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Steven Moffat: how Conan Doyle inspired me

The Sherlock co-creator on why he enjoyed adapting Arthur Conan Doyle's classic detective stories for television.

Steven Moffat and Mark Gatiss on the Sherlock set
Published: Saturday, 25th July 2020 at 8:00 am

This is an edited version of an article that originally ran in Radio Times magazine in December 2011, presented here to mark the 10th anniversary of Sherlock on 25th July, 2020


My grandparents gave me A Study in Scarlet to read when I was nine or ten and right from the off, I was hooked. It’s brilliant on so many levels – not least the fact that the hero wasn’t nice. In fact, he could be downright horrible.

There was something incredibly appealing about that – after all, we don’t rank our friends in order of niceness, and while we approve of nice people, there’s something much more interesting about a b*****d. And that’s what Holmes is.

Arthur Conan Doyle was an amazing storyteller and a very modern author. The books are actually funny but often the adaptations aren’t, which I find odd. Sherlock Holmes often bursts out laughing or is having a laugh with Watson, but you rarely see it. He’s always stern and I think he’s quite impish.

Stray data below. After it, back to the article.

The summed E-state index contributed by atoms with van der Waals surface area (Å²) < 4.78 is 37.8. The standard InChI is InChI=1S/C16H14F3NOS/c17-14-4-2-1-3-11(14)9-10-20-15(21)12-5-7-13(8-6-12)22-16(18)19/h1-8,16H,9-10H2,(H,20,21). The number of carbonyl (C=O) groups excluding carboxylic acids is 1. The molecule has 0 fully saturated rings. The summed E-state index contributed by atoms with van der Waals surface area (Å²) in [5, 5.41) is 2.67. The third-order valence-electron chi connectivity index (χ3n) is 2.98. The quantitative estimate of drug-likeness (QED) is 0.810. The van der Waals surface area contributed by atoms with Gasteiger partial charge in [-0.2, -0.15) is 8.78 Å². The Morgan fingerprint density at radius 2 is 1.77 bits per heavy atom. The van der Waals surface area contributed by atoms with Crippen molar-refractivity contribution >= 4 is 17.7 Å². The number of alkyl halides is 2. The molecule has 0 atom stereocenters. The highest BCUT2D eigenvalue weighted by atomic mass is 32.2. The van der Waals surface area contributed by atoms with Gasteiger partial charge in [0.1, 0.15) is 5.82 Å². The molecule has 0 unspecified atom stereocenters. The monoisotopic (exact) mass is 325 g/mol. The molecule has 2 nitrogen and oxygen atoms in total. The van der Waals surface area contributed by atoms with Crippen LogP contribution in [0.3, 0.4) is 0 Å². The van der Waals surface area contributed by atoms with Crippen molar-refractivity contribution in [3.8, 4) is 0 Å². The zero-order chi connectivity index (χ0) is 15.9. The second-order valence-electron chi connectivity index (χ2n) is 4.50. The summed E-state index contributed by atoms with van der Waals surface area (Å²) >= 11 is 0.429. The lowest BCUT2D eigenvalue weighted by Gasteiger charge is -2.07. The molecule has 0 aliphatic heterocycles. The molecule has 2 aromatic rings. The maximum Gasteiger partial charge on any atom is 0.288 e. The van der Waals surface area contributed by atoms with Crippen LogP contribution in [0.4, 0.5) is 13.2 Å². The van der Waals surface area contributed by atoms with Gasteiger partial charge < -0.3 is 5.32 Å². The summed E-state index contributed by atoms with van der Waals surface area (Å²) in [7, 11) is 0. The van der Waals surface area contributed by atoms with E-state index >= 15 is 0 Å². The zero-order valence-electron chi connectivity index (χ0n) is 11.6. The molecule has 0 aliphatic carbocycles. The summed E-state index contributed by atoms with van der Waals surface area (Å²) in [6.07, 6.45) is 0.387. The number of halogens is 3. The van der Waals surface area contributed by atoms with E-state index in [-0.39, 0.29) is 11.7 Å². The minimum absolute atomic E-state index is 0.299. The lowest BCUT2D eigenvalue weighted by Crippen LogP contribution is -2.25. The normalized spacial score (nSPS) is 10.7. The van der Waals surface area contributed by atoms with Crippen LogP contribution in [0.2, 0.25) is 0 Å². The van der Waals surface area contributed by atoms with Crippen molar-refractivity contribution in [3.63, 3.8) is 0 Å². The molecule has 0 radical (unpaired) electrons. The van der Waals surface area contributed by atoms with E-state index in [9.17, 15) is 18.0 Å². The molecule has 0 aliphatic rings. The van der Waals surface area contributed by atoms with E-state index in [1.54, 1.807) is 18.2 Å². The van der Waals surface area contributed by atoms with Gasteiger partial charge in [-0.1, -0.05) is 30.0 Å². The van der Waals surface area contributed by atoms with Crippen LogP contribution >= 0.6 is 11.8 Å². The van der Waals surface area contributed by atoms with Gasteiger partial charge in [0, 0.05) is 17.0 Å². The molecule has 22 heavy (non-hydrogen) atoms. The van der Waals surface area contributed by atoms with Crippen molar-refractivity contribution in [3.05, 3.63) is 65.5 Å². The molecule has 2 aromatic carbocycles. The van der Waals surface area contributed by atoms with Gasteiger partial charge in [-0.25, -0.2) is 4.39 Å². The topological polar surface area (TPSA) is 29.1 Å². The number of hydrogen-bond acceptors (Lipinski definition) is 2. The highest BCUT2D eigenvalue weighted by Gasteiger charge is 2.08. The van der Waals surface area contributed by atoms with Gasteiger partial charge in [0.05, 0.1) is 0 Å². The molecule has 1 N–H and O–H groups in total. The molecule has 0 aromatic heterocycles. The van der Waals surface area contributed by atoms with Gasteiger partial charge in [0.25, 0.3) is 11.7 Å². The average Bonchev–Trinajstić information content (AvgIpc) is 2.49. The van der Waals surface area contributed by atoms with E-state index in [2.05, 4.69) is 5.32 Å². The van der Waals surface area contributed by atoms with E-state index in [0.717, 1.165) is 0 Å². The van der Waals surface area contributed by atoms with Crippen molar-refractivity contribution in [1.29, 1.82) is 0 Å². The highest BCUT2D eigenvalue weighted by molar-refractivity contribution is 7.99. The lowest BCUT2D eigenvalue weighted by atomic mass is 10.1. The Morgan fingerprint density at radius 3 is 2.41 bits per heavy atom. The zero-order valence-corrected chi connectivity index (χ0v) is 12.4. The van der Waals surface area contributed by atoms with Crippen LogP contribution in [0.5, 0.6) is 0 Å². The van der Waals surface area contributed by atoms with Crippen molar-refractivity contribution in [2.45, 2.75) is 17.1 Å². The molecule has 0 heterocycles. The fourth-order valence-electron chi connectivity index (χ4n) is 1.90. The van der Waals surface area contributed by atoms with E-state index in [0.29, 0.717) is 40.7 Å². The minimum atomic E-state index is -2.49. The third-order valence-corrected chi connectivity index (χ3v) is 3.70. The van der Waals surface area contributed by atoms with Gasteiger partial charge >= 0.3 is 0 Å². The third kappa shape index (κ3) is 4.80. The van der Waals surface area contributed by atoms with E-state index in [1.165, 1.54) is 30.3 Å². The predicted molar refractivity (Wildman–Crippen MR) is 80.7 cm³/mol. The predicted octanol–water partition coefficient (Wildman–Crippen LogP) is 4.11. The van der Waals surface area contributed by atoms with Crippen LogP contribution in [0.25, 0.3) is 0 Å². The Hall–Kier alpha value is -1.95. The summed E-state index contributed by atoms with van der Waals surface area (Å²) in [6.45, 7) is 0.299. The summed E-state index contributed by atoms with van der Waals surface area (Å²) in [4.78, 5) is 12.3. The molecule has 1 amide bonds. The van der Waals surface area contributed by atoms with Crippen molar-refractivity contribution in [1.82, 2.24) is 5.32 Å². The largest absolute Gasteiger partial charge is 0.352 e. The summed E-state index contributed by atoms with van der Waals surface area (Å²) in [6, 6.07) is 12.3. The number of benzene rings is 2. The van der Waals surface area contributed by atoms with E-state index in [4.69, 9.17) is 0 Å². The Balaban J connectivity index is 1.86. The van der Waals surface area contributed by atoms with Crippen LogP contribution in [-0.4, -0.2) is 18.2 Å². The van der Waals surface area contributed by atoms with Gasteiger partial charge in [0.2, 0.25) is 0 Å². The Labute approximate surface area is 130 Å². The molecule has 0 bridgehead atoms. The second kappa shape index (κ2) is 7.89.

When I read The Speckled Band, I thought that the rest of fiction could go hang. Nothing can top it – a great murder weapon, a great climax, real proper thrills. Conan Doyle’s stories are rich – the way he makes reference to other stories to send you off looking for them and to untold stories to whet your appetite for more.

In a way, he also invented the TV series as, trying to work out the way to sell serialised stories in the likes of The Strand magazine, he came up with the idea of having short stories with the same protagonist. It was genius.

After the success – the genuinely surprising success – of the first series, Mark Gatiss and I decided to tackle the iconic stories in this series. It’s also why we’ve brought in Irene Adler – because she gave birth to the trope in the films of Sherlock battling femmes fatales. Why wait, we thought. Give the audience what they want. So that’s what we’ve done.

As for Holmes’s death, I don’t believe that Conan Doyle ever really planned to kill him off. That’s faithfully reported, but I don’t believe it. The way he’s killed off in The Final Problem… well, there’s no body, is there? So Sherlock is obviously not dead. Conan Doyle was a mystery writer, for goodness’ sake! I’m sure the plan all along was to "resurrect" him.

For me, I also really like the portrait of a male friendship between Holmes and Watson. Because they are men, they don’t discuss such things but it’s there – and it’s one of the deepest and most enduring friendships in literature.


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